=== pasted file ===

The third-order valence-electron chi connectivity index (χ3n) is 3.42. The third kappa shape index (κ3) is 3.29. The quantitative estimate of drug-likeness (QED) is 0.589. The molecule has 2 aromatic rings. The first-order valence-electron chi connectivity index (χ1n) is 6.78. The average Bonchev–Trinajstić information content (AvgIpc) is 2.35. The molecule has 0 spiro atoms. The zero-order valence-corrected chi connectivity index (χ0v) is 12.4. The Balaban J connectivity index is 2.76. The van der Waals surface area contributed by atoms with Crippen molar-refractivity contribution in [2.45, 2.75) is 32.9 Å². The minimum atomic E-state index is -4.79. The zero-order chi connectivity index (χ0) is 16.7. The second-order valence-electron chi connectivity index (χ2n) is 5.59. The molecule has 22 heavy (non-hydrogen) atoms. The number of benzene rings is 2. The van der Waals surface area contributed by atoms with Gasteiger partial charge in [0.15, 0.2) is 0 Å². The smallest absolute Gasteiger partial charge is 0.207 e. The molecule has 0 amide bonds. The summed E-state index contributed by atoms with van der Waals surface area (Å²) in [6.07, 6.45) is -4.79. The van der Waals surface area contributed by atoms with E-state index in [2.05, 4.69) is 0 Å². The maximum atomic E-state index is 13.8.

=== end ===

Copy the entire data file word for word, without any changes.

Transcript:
The third-order valence-electron chi connectivity index (χ3n) is 3.42. The third kappa shape index (κ3) is 3.29. The quantitative estimate of drug-likeness (QED) is 0.589. The molecule has 2 aromatic rings. The first-order valence-electron chi connectivity index (χ1n) is 6.78. The average Bonchev–Trinajstić information content (AvgIpc) is 2.35. The molecule has 0 spiro atoms. The zero-order valence-corrected chi connectivity index (χ0v) is 12.4. The Balaban J connectivity index is 2.76. The van der Waals surface area contributed by atoms with Crippen molar-refractivity contribution in [2.45, 2.75) is 32.9 Å². The minimum atomic E-state index is -4.79. The zero-order chi connectivity index (χ0) is 16.7. The second-order valence-electron chi connectivity index (χ2n) is 5.59. The molecule has 22 heavy (non-hydrogen) atoms. The number of benzene rings is 2. The van der Waals surface area contributed by atoms with Gasteiger partial charge in [0.15, 0.2) is 0 Å². The smallest absolute Gasteiger partial charge is 0.207 e. The molecule has 0 amide bonds. The summed E-state index contributed by atoms with van der Waals surface area (Å²) in [6.07, 6.45) is -4.79. The van der Waals surface area contributed by atoms with E-state index in [2.05, 4.69) is 0 Å². The maximum atomic E-state index is 13.8.